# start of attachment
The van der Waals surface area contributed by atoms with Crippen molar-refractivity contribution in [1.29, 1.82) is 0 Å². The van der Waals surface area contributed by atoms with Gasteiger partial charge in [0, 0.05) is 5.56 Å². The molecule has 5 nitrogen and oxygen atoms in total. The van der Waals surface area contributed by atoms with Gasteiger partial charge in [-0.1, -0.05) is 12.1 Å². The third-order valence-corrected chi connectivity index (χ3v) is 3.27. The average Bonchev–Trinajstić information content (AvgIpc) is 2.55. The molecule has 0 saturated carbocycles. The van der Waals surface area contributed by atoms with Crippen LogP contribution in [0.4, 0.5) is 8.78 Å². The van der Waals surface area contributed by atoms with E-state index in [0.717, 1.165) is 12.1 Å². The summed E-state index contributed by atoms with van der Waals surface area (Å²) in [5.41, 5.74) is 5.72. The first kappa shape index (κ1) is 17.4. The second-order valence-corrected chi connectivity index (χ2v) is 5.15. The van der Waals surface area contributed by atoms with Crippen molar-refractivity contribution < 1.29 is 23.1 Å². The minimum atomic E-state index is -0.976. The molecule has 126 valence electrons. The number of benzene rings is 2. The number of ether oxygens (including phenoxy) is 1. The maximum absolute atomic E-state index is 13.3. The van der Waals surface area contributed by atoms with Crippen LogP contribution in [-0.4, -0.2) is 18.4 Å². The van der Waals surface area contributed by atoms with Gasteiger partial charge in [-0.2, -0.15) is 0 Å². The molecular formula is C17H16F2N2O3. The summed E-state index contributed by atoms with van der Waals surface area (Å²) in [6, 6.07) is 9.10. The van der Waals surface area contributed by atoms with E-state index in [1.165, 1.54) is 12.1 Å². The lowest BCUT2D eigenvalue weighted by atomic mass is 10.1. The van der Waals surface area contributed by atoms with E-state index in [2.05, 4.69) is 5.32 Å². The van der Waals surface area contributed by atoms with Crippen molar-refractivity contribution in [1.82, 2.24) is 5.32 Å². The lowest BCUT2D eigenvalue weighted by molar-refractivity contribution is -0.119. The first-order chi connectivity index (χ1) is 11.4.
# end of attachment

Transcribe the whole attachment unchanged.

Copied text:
The van der Waals surface area contributed by atoms with Crippen molar-refractivity contribution in [1.29, 1.82) is 0 Å². The van der Waals surface area contributed by atoms with Gasteiger partial charge in [0, 0.05) is 5.56 Å². The molecule has 5 nitrogen and oxygen atoms in total. The van der Waals surface area contributed by atoms with Gasteiger partial charge in [-0.1, -0.05) is 12.1 Å². The third-order valence-corrected chi connectivity index (χ3v) is 3.27. The average Bonchev–Trinajstić information content (AvgIpc) is 2.55. The molecule has 0 saturated carbocycles. The van der Waals surface area contributed by atoms with Crippen LogP contribution in [0.4, 0.5) is 8.78 Å². The van der Waals surface area contributed by atoms with E-state index in [0.717, 1.165) is 12.1 Å². The summed E-state index contributed by atoms with van der Waals surface area (Å²) in [5.41, 5.74) is 5.72. The first kappa shape index (κ1) is 17.4. The second-order valence-corrected chi connectivity index (χ2v) is 5.15. The van der Waals surface area contributed by atoms with Crippen molar-refractivity contribution < 1.29 is 23.1 Å². The minimum atomic E-state index is -0.976. The molecule has 126 valence electrons. The number of benzene rings is 2. The number of ether oxygens (including phenoxy) is 1. The maximum absolute atomic E-state index is 13.3. The van der Waals surface area contributed by atoms with Crippen LogP contribution in [-0.4, -0.2) is 18.4 Å². The van der Waals surface area contributed by atoms with Gasteiger partial charge in [-0.2, -0.15) is 0 Å². The molecular formula is C17H16F2N2O3. The summed E-state index contributed by atoms with van der Waals surface area (Å²) in [6, 6.07) is 9.10. The van der Waals surface area contributed by atoms with E-state index in [1.165, 1.54) is 12.1 Å². The lowest BCUT2D eigenvalue weighted by atomic mass is 10.1. The van der Waals surface area contributed by atoms with E-state index in [2.05, 4.69) is 5.32 Å². The van der Waals surface area contributed by atoms with Crippen molar-refractivity contribution in [1.82, 2.24) is 5.32 Å². The lowest BCUT2D eigenvalue weighted by molar-refractivity contribution is -0.119. The first-order chi connectivity index (χ1) is 11.4.